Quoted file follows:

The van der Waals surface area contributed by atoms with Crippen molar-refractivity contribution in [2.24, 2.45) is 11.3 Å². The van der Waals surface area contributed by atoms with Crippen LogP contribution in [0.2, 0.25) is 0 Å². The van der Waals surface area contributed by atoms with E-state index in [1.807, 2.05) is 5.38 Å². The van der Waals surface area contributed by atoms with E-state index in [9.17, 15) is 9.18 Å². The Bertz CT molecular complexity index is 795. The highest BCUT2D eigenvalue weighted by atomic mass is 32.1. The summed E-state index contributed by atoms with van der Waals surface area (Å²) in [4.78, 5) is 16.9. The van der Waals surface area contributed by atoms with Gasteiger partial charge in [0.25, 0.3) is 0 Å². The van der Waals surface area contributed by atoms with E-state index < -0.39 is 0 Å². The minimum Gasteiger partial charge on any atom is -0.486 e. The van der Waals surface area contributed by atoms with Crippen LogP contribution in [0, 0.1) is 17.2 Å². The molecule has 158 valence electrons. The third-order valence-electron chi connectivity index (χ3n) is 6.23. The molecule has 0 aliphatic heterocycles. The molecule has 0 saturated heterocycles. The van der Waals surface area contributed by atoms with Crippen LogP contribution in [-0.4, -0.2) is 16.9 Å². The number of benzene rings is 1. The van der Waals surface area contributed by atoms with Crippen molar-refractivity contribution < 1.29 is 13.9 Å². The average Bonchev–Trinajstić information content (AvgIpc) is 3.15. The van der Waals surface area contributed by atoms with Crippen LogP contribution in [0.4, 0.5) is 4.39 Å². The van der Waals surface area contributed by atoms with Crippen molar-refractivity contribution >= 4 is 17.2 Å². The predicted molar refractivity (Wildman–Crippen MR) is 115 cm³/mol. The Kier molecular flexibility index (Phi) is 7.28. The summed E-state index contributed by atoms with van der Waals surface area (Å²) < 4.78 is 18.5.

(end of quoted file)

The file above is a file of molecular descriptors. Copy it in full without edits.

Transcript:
The van der Waals surface area contributed by atoms with Crippen molar-refractivity contribution in [2.24, 2.45) is 11.3 Å². The van der Waals surface area contributed by atoms with Crippen LogP contribution in [0.2, 0.25) is 0 Å². The van der Waals surface area contributed by atoms with E-state index in [1.807, 2.05) is 5.38 Å². The van der Waals surface area contributed by atoms with E-state index in [9.17, 15) is 9.18 Å². The Bertz CT molecular complexity index is 795. The highest BCUT2D eigenvalue weighted by atomic mass is 32.1. The summed E-state index contributed by atoms with van der Waals surface area (Å²) in [4.78, 5) is 16.9. The van der Waals surface area contributed by atoms with Gasteiger partial charge in [0.25, 0.3) is 0 Å². The van der Waals surface area contributed by atoms with E-state index < -0.39 is 0 Å². The minimum Gasteiger partial charge on any atom is -0.486 e. The van der Waals surface area contributed by atoms with Crippen LogP contribution in [0, 0.1) is 17.2 Å². The molecule has 158 valence electrons. The third-order valence-electron chi connectivity index (χ3n) is 6.23. The molecule has 0 aliphatic heterocycles. The molecule has 0 saturated heterocycles. The van der Waals surface area contributed by atoms with Crippen LogP contribution in [-0.4, -0.2) is 16.9 Å². The number of benzene rings is 1. The van der Waals surface area contributed by atoms with Crippen molar-refractivity contribution < 1.29 is 13.9 Å². The average Bonchev–Trinajstić information content (AvgIpc) is 3.15. The van der Waals surface area contributed by atoms with Crippen LogP contribution in [0.4, 0.5) is 4.39 Å². The van der Waals surface area contributed by atoms with Crippen molar-refractivity contribution >= 4 is 17.2 Å². The predicted molar refractivity (Wildman–Crippen MR) is 115 cm³/mol. The Kier molecular flexibility index (Phi) is 7.28. The summed E-state index contributed by atoms with van der Waals surface area (Å²) < 4.78 is 18.5.